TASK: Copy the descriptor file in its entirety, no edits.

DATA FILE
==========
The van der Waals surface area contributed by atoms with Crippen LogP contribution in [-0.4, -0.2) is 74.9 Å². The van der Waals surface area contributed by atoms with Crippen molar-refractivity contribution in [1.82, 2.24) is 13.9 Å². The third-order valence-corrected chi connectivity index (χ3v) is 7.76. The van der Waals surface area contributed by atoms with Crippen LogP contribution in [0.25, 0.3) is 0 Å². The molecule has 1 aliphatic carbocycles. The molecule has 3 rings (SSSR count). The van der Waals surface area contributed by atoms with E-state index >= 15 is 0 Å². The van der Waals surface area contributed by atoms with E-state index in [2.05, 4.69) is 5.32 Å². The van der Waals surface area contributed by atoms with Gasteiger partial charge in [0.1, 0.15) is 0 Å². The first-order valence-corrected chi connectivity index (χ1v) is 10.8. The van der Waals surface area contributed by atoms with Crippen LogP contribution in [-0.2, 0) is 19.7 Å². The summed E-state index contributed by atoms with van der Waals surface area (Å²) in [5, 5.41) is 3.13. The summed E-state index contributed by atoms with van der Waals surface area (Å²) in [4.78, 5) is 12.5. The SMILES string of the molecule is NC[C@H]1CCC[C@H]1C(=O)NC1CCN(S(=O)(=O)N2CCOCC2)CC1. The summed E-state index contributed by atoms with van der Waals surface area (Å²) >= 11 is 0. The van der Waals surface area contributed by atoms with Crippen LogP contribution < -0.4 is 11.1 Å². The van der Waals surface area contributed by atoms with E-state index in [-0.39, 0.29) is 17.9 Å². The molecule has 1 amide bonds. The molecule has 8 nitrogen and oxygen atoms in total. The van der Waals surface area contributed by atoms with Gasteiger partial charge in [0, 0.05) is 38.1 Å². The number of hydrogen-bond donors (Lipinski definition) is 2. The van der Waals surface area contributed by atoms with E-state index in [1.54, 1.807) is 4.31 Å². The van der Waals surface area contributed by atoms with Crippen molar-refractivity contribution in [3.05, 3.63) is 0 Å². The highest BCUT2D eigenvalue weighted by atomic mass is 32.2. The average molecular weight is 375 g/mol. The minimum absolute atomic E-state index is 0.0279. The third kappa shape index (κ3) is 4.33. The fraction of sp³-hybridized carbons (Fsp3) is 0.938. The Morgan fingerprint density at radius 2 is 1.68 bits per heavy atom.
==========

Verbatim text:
The van der Waals surface area contributed by atoms with Crippen LogP contribution in [-0.4, -0.2) is 74.9 Å². The van der Waals surface area contributed by atoms with Crippen molar-refractivity contribution in [1.82, 2.24) is 13.9 Å². The third-order valence-corrected chi connectivity index (χ3v) is 7.76. The van der Waals surface area contributed by atoms with Crippen LogP contribution in [0.25, 0.3) is 0 Å². The molecule has 1 aliphatic carbocycles. The molecule has 3 rings (SSSR count). The van der Waals surface area contributed by atoms with E-state index >= 15 is 0 Å². The van der Waals surface area contributed by atoms with E-state index in [2.05, 4.69) is 5.32 Å². The van der Waals surface area contributed by atoms with Gasteiger partial charge in [0.1, 0.15) is 0 Å². The first-order valence-corrected chi connectivity index (χ1v) is 10.8. The van der Waals surface area contributed by atoms with Crippen LogP contribution in [-0.2, 0) is 19.7 Å². The summed E-state index contributed by atoms with van der Waals surface area (Å²) in [5, 5.41) is 3.13. The summed E-state index contributed by atoms with van der Waals surface area (Å²) in [4.78, 5) is 12.5. The SMILES string of the molecule is NC[C@H]1CCC[C@H]1C(=O)NC1CCN(S(=O)(=O)N2CCOCC2)CC1. The summed E-state index contributed by atoms with van der Waals surface area (Å²) >= 11 is 0. The van der Waals surface area contributed by atoms with Crippen LogP contribution < -0.4 is 11.1 Å². The van der Waals surface area contributed by atoms with E-state index in [-0.39, 0.29) is 17.9 Å². The molecule has 1 amide bonds. The molecule has 8 nitrogen and oxygen atoms in total. The van der Waals surface area contributed by atoms with Gasteiger partial charge in [0, 0.05) is 38.1 Å². The number of hydrogen-bond donors (Lipinski definition) is 2. The van der Waals surface area contributed by atoms with E-state index in [1.54, 1.807) is 4.31 Å². The van der Waals surface area contributed by atoms with Crippen molar-refractivity contribution in [3.05, 3.63) is 0 Å². The highest BCUT2D eigenvalue weighted by atomic mass is 32.2. The average molecular weight is 375 g/mol. The minimum absolute atomic E-state index is 0.0279. The third kappa shape index (κ3) is 4.33. The fraction of sp³-hybridized carbons (Fsp3) is 0.938. The Morgan fingerprint density at radius 2 is 1.68 bits per heavy atom.